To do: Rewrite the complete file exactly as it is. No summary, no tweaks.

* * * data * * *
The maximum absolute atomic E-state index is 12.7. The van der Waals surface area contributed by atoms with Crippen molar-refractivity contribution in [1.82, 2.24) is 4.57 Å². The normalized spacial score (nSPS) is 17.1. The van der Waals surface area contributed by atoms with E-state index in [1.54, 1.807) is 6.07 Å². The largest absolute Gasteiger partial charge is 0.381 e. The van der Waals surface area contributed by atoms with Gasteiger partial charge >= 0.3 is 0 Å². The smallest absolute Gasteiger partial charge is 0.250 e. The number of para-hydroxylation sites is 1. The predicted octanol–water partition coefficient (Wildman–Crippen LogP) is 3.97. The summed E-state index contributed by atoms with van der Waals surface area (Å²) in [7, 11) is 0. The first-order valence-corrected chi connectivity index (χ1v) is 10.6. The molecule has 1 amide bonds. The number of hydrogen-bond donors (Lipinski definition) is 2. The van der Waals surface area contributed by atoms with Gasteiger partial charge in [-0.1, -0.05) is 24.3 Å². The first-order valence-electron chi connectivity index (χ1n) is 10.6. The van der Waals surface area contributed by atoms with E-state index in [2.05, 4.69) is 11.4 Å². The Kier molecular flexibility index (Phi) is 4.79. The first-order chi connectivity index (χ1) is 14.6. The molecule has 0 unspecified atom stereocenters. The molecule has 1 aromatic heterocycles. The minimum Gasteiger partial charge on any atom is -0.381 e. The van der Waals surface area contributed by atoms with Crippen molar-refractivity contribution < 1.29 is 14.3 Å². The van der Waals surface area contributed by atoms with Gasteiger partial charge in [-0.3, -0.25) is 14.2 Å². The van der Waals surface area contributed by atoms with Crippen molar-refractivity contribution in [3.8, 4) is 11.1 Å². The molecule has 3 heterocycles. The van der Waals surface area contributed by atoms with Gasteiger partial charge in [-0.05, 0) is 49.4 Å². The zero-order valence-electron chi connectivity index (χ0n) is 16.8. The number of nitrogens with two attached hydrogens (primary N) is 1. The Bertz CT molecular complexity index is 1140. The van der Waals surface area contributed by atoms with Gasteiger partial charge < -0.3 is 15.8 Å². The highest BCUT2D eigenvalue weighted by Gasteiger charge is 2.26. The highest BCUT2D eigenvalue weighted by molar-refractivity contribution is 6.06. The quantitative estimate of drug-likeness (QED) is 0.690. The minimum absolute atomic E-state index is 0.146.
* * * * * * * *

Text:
The maximum absolute atomic E-state index is 12.7. The van der Waals surface area contributed by atoms with Crippen molar-refractivity contribution in [1.82, 2.24) is 4.57 Å². The normalized spacial score (nSPS) is 17.1. The van der Waals surface area contributed by atoms with E-state index in [1.54, 1.807) is 6.07 Å². The largest absolute Gasteiger partial charge is 0.381 e. The van der Waals surface area contributed by atoms with Gasteiger partial charge >= 0.3 is 0 Å². The smallest absolute Gasteiger partial charge is 0.250 e. The number of para-hydroxylation sites is 1. The predicted octanol–water partition coefficient (Wildman–Crippen LogP) is 3.97. The summed E-state index contributed by atoms with van der Waals surface area (Å²) in [7, 11) is 0. The first-order valence-corrected chi connectivity index (χ1v) is 10.6. The molecule has 1 amide bonds. The number of hydrogen-bond donors (Lipinski definition) is 2. The van der Waals surface area contributed by atoms with Gasteiger partial charge in [-0.1, -0.05) is 24.3 Å². The first-order valence-electron chi connectivity index (χ1n) is 10.6. The van der Waals surface area contributed by atoms with E-state index in [2.05, 4.69) is 11.4 Å². The Kier molecular flexibility index (Phi) is 4.79. The first-order chi connectivity index (χ1) is 14.6. The molecule has 0 unspecified atom stereocenters. The molecule has 1 aromatic heterocycles. The minimum Gasteiger partial charge on any atom is -0.381 e. The van der Waals surface area contributed by atoms with Crippen molar-refractivity contribution < 1.29 is 14.3 Å². The van der Waals surface area contributed by atoms with Gasteiger partial charge in [-0.3, -0.25) is 14.2 Å². The van der Waals surface area contributed by atoms with Crippen molar-refractivity contribution in [3.8, 4) is 11.1 Å². The molecule has 3 heterocycles. The van der Waals surface area contributed by atoms with Gasteiger partial charge in [-0.05, 0) is 49.4 Å². The zero-order valence-electron chi connectivity index (χ0n) is 16.8. The number of nitrogens with two attached hydrogens (primary N) is 1. The Bertz CT molecular complexity index is 1140. The van der Waals surface area contributed by atoms with Gasteiger partial charge < -0.3 is 15.8 Å². The highest BCUT2D eigenvalue weighted by Gasteiger charge is 2.26. The highest BCUT2D eigenvalue weighted by molar-refractivity contribution is 6.06. The quantitative estimate of drug-likeness (QED) is 0.690. The minimum absolute atomic E-state index is 0.146.